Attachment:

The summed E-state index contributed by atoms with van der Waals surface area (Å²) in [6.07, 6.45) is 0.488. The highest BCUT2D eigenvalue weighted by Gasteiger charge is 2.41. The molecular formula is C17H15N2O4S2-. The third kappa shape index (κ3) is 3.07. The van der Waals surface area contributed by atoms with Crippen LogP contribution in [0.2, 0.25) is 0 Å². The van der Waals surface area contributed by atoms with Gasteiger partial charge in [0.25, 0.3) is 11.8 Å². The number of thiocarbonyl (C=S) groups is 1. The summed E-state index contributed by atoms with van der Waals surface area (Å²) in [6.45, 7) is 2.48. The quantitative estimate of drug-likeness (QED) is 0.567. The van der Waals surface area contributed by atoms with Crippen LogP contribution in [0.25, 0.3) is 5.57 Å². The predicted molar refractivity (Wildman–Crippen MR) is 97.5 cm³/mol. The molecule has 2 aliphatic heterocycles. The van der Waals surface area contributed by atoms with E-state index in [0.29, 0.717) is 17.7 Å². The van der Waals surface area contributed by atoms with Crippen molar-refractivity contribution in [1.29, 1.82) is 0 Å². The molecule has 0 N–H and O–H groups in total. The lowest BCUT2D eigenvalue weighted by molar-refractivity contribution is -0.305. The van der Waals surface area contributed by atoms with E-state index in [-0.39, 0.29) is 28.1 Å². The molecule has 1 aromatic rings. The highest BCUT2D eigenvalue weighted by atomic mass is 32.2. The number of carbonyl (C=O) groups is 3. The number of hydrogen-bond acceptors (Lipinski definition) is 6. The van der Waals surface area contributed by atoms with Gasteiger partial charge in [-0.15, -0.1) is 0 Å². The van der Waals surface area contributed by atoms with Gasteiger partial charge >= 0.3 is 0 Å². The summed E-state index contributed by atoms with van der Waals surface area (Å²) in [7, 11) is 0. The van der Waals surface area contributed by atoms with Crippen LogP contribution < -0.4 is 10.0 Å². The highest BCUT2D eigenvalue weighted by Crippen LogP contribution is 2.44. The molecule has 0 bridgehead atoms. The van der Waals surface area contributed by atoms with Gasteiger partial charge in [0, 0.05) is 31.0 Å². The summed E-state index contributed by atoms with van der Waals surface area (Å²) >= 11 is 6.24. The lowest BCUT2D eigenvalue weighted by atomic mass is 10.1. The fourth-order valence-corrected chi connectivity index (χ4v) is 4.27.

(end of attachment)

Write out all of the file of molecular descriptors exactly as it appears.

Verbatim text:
The summed E-state index contributed by atoms with van der Waals surface area (Å²) in [6.07, 6.45) is 0.488. The highest BCUT2D eigenvalue weighted by Gasteiger charge is 2.41. The molecular formula is C17H15N2O4S2-. The third kappa shape index (κ3) is 3.07. The van der Waals surface area contributed by atoms with Crippen LogP contribution in [0.2, 0.25) is 0 Å². The van der Waals surface area contributed by atoms with Gasteiger partial charge in [0.25, 0.3) is 11.8 Å². The number of thiocarbonyl (C=S) groups is 1. The summed E-state index contributed by atoms with van der Waals surface area (Å²) in [6.45, 7) is 2.48. The quantitative estimate of drug-likeness (QED) is 0.567. The van der Waals surface area contributed by atoms with Crippen LogP contribution in [0.25, 0.3) is 5.57 Å². The predicted molar refractivity (Wildman–Crippen MR) is 97.5 cm³/mol. The molecule has 2 aliphatic heterocycles. The van der Waals surface area contributed by atoms with E-state index in [0.29, 0.717) is 17.7 Å². The van der Waals surface area contributed by atoms with Crippen molar-refractivity contribution in [1.29, 1.82) is 0 Å². The molecule has 0 N–H and O–H groups in total. The lowest BCUT2D eigenvalue weighted by molar-refractivity contribution is -0.305. The van der Waals surface area contributed by atoms with E-state index in [-0.39, 0.29) is 28.1 Å². The molecule has 1 aromatic rings. The highest BCUT2D eigenvalue weighted by atomic mass is 32.2. The number of carbonyl (C=O) groups is 3. The number of hydrogen-bond acceptors (Lipinski definition) is 6. The van der Waals surface area contributed by atoms with Gasteiger partial charge in [-0.15, -0.1) is 0 Å². The van der Waals surface area contributed by atoms with Gasteiger partial charge >= 0.3 is 0 Å². The summed E-state index contributed by atoms with van der Waals surface area (Å²) in [7, 11) is 0. The van der Waals surface area contributed by atoms with Crippen LogP contribution < -0.4 is 10.0 Å². The highest BCUT2D eigenvalue weighted by Crippen LogP contribution is 2.44. The molecule has 0 bridgehead atoms. The van der Waals surface area contributed by atoms with Gasteiger partial charge in [0, 0.05) is 31.0 Å². The summed E-state index contributed by atoms with van der Waals surface area (Å²) >= 11 is 6.24. The lowest BCUT2D eigenvalue weighted by atomic mass is 10.1. The fourth-order valence-corrected chi connectivity index (χ4v) is 4.27.